Launched in 2011, Alliance for Food Sovereignty (AFSA) is a broad alliance of civil society actors who are part of the struggle for food sovereignty and agro-ecology in Africa. These include African farmers’ organisations, African NGO networks, specialist African NGOs, consumer movements in Africa, international organisations that support the stance of AFSA, and individuals. Its members represent smallholder farmers, pastoralists, hunter/gatherers, indigenous peoples, faith-based institutions, and consumers across Africa.
It is a network of networks, currently with 37 active members in more than 50 African countries. The constituencies of the 30 member networks total more than 200 million people.
The core purpose of AFSA is to influence policies and to promote African solutions for food sovereignty. AFSA serves as a continental platform for consolidation of issues pertaining to food sovereignty and together marshal a single and louder voice on issues, tabling clear workable solutions.
The agenda of Africa’s agriculture and food system is largely being driven by market interests rather than local food producers. The popular policy trend for African governments is to push for the industrialisation of agri-culture, which demands the use of agro-chemicals, as well as hybrid and GMO seeds, and is highly mechanised.
Policy frameworks are designed to advance industrial agriculture at the expense of farmer and community rights to seed, rights to use and own land, and rights to culturally acceptable and appropriate food.
AFSA is advancing an agriculture and food system that Is centred around people. Agroecology is the way to go if Africa is to deal with the current challenges of food, climate, nutrition, land and the environmental crisis. Agro-ecology is a transition towards increasing biodiversity; strengthening farmer innovation and sharing; managing pests; and feeding and building the soil through nature-based practices. AFSA recognises the strength of small-scale food producers and calls on African governments to build on these strengths in dealing with the challenges of food sovereignty and malnutrition.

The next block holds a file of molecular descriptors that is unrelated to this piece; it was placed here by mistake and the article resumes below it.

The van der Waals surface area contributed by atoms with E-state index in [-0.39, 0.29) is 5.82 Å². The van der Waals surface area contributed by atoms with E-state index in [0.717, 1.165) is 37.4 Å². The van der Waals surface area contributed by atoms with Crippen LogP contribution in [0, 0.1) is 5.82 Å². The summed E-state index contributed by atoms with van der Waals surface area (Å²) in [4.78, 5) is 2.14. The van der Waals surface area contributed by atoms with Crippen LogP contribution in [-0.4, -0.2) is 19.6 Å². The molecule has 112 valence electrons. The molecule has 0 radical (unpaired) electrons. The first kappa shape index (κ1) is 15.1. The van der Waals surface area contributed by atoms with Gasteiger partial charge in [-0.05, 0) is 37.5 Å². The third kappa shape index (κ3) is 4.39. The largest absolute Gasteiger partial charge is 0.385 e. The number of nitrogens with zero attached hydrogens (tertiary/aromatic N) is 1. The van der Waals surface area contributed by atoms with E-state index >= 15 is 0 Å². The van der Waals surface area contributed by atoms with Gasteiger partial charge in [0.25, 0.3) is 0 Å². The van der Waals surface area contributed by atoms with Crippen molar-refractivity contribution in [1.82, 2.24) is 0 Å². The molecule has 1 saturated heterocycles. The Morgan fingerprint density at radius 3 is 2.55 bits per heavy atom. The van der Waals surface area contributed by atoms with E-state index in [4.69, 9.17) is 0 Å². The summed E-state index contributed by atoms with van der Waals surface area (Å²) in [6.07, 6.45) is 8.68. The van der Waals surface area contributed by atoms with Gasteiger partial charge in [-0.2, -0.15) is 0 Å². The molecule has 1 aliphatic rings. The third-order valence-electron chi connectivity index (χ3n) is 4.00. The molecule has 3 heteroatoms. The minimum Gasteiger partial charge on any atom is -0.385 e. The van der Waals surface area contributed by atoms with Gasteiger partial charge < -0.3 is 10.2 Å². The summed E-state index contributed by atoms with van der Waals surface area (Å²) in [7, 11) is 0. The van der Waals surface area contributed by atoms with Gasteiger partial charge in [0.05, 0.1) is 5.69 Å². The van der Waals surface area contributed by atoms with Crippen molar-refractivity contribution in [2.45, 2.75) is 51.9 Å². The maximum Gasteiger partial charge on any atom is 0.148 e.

Among the interventions that AFSA is undertaking is building the capacity of farmers and other practitioners in techniques that feed the soil. AFSA has so far organised five regional training courses on biofertiliser production adapted to various local contexts within Africa.
In recognising that one of the ways to promote healthier eating is to make ecologically produced and nutritious food accessible to consumers, AFSA is to undertake a mapping of agro-ecological markets on the continent.
In addition, the alliance will spearhead a process coalescing the voices of African citizens towards a common food policy that creates coherence among policies on African food systems, and advances appropriate solutions. AFSA has also launched a continent-wide campaign called Agro-ecology for Climate Resilience and Adaptation, which showcases and advances agroecology as a solution to the climate crisis in Africa.
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